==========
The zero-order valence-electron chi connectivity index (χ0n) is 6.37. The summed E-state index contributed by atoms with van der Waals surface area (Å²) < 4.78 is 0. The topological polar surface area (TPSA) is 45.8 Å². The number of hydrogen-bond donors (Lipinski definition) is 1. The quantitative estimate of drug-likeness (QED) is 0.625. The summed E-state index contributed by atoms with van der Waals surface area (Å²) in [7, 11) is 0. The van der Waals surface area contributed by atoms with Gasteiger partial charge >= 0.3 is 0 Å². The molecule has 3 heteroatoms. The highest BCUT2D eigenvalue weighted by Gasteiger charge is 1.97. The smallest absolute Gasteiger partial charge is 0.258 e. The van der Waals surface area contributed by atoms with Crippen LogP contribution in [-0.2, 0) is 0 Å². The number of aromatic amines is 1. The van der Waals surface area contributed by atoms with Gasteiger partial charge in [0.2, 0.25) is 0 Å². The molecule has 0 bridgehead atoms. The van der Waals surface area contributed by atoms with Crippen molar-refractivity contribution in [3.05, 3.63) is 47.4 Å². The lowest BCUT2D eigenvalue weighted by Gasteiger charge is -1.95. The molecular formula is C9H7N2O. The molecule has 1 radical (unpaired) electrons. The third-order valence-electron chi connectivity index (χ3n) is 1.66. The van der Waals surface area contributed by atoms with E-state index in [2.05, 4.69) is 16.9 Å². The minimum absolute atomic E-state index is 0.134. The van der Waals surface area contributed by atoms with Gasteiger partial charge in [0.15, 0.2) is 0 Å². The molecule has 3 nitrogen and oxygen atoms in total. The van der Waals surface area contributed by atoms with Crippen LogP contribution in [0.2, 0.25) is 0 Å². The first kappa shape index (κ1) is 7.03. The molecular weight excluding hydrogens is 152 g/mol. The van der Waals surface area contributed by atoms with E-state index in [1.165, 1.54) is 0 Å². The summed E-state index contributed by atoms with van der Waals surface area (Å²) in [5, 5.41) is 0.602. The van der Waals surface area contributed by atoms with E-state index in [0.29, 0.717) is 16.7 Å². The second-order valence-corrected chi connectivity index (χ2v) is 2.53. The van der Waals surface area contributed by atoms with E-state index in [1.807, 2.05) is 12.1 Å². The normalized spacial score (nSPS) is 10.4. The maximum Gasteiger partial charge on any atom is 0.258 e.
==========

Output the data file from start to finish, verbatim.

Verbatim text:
The zero-order valence-electron chi connectivity index (χ0n) is 6.37. The summed E-state index contributed by atoms with van der Waals surface area (Å²) < 4.78 is 0. The topological polar surface area (TPSA) is 45.8 Å². The number of hydrogen-bond donors (Lipinski definition) is 1. The quantitative estimate of drug-likeness (QED) is 0.625. The summed E-state index contributed by atoms with van der Waals surface area (Å²) in [7, 11) is 0. The van der Waals surface area contributed by atoms with Gasteiger partial charge >= 0.3 is 0 Å². The molecule has 3 heteroatoms. The highest BCUT2D eigenvalue weighted by Gasteiger charge is 1.97. The smallest absolute Gasteiger partial charge is 0.258 e. The van der Waals surface area contributed by atoms with Crippen LogP contribution in [-0.2, 0) is 0 Å². The number of aromatic amines is 1. The van der Waals surface area contributed by atoms with Gasteiger partial charge in [0.2, 0.25) is 0 Å². The molecule has 0 bridgehead atoms. The van der Waals surface area contributed by atoms with Crippen molar-refractivity contribution in [3.05, 3.63) is 47.4 Å². The lowest BCUT2D eigenvalue weighted by Gasteiger charge is -1.95. The molecular formula is C9H7N2O. The molecule has 1 radical (unpaired) electrons. The third-order valence-electron chi connectivity index (χ3n) is 1.66. The van der Waals surface area contributed by atoms with E-state index in [2.05, 4.69) is 16.9 Å². The minimum absolute atomic E-state index is 0.134. The van der Waals surface area contributed by atoms with Gasteiger partial charge in [0.15, 0.2) is 0 Å². The molecule has 3 nitrogen and oxygen atoms in total. The van der Waals surface area contributed by atoms with Crippen LogP contribution in [0.2, 0.25) is 0 Å². The first kappa shape index (κ1) is 7.03. The molecular weight excluding hydrogens is 152 g/mol. The van der Waals surface area contributed by atoms with E-state index in [1.165, 1.54) is 0 Å². The summed E-state index contributed by atoms with van der Waals surface area (Å²) in [5, 5.41) is 0.602. The van der Waals surface area contributed by atoms with E-state index in [0.29, 0.717) is 16.7 Å². The second-order valence-corrected chi connectivity index (χ2v) is 2.53. The van der Waals surface area contributed by atoms with E-state index in [1.807, 2.05) is 12.1 Å². The normalized spacial score (nSPS) is 10.4. The maximum Gasteiger partial charge on any atom is 0.258 e.